The Demographic Shift in Metropolitan America

June 1, 2009 — 4 Comments

It’s clear that many churches have experienced or will experience large changes in their communities and contexts in the near future. Studying these changes helps churches develop intentional outward strategies to reach people. The Brookings Institution recently uncovered shifts in American demographics and reveals future changes in metro areas. They pulled data from a variety of U.S. Census Bureau sources and examined several population trends currently reshaping Metropolitan America. Here’s a few examples from their report:

Migration. People moving across state lines to different metro areas has slowed considerably since the 1990s and early 2000s. This slowed movement correlates with the housing bust.


Immigration. Both the source and destination of the foreign-born U.S. population has undergone major shifts in the last several decades. In 1970, only 30% of the foreign-born population came from Latin America and Asia. Today that number is 80%. The new destination for this influx of people is the Southeast, including the metro areas of Raleigh, NC; Nashville, TN; and Atlanta, GA.


Aging. The massive growth of aging boomers will occur in areas unaccustomed to housing older people, specifically in the suburbs of metro areas. Some of the cities with the fastest “graying” areas: Raleigh, NC; Austin, TX; Atlanta, GA; and Boise, ID. Some of the regions projected to gray the fastest: Mountain West, Texas, and the Southeast.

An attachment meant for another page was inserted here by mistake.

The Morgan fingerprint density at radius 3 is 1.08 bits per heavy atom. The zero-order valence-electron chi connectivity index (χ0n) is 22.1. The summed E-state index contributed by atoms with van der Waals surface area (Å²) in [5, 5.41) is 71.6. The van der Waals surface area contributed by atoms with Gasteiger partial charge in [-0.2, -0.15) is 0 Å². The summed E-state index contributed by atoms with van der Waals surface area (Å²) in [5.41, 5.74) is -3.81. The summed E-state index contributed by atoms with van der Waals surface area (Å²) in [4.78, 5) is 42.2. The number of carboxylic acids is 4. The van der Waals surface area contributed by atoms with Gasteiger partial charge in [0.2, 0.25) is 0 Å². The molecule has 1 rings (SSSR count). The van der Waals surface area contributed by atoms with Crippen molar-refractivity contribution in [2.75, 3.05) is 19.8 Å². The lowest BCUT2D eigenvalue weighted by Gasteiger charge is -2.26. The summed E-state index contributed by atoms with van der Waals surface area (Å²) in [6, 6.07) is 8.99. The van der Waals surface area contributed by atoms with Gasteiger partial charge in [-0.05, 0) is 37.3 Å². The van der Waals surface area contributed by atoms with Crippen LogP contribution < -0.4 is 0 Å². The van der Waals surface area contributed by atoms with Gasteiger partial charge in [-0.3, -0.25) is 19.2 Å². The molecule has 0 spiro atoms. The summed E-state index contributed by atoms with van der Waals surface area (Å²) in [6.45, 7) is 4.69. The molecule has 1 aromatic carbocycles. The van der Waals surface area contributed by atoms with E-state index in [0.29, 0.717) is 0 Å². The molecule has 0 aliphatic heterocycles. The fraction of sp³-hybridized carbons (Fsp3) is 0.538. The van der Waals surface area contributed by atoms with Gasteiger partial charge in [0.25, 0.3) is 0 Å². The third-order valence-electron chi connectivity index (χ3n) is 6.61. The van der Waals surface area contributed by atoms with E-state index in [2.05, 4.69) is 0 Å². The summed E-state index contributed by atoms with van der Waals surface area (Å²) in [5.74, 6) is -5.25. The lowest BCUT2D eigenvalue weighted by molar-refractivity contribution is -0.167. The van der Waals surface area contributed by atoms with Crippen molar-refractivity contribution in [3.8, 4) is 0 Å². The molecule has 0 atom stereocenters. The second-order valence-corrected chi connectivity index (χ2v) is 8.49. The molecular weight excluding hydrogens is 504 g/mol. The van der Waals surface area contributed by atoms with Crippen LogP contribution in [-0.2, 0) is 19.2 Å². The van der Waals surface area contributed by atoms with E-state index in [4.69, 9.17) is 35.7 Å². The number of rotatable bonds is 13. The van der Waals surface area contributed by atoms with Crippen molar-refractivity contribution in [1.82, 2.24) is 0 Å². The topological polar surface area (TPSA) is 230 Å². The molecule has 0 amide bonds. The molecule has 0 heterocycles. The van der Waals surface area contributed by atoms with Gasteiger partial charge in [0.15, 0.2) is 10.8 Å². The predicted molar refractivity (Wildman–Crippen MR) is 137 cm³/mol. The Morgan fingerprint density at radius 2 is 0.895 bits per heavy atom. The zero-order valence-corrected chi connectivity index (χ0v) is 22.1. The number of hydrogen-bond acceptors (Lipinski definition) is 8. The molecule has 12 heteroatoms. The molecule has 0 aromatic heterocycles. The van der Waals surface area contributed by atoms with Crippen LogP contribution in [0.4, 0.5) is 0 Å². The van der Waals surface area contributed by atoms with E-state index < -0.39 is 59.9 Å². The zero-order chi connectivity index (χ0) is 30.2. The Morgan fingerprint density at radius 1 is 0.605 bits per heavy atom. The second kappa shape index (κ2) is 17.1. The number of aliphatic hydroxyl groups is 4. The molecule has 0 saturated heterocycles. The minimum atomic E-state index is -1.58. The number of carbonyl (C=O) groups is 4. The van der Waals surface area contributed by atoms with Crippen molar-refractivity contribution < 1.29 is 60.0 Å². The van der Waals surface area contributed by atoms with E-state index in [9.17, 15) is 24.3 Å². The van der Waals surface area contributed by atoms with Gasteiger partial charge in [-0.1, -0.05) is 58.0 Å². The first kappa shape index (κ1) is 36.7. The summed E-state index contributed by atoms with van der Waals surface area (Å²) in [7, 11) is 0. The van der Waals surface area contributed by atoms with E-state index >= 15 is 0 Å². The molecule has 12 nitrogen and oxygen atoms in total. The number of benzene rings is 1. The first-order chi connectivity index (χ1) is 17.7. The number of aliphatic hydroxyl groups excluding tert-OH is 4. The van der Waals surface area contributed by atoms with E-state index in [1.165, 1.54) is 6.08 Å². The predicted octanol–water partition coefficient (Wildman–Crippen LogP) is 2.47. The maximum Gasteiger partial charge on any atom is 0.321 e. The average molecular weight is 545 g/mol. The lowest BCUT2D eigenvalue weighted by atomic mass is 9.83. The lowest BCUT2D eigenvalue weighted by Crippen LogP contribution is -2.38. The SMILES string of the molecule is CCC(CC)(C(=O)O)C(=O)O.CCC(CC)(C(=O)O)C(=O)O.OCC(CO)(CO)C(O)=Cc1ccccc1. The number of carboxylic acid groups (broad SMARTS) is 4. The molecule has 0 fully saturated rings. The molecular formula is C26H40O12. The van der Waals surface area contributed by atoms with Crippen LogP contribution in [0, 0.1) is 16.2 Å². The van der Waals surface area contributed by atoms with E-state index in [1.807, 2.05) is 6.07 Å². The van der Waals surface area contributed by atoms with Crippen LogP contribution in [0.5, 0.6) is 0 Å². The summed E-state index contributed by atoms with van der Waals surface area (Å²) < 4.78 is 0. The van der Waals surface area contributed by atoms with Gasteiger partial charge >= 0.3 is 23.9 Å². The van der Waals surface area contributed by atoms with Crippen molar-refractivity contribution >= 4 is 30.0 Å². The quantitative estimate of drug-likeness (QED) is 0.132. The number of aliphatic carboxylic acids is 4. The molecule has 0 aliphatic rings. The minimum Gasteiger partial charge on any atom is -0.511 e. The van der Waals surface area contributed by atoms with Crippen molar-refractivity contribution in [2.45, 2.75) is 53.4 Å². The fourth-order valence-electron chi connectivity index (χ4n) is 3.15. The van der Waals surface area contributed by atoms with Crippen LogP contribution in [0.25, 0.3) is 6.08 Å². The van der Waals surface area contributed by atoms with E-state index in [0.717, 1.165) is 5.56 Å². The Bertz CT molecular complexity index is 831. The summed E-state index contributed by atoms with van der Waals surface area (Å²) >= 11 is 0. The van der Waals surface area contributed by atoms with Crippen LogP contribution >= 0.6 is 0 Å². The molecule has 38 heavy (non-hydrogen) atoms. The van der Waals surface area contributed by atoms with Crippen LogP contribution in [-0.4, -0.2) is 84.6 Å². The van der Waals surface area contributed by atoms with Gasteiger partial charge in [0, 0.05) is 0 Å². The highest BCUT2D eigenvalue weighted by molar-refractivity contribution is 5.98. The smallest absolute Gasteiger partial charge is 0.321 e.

Read the full report here.

(HT: Ed Stetzer)

Sam Rainer

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Sam S. Rainer is the president of Rainer Research and the Co-Founder and Co-Owner of Rainer Publishing.

4 responses to The Demographic Shift in Metropolitan America

  1. Fascinating information. Thanks!

  2. This is really interesting, Sam… Thanks for this!

  3. Good post Sam. I am having difficulty being referred to as an “aging boomer.” I guess I better get used it to it!

Trackbacks and Pingbacks:

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    […] are graying. The “senior” population will grow 36% between 2010 and 2020 due to the aging Boomer […]

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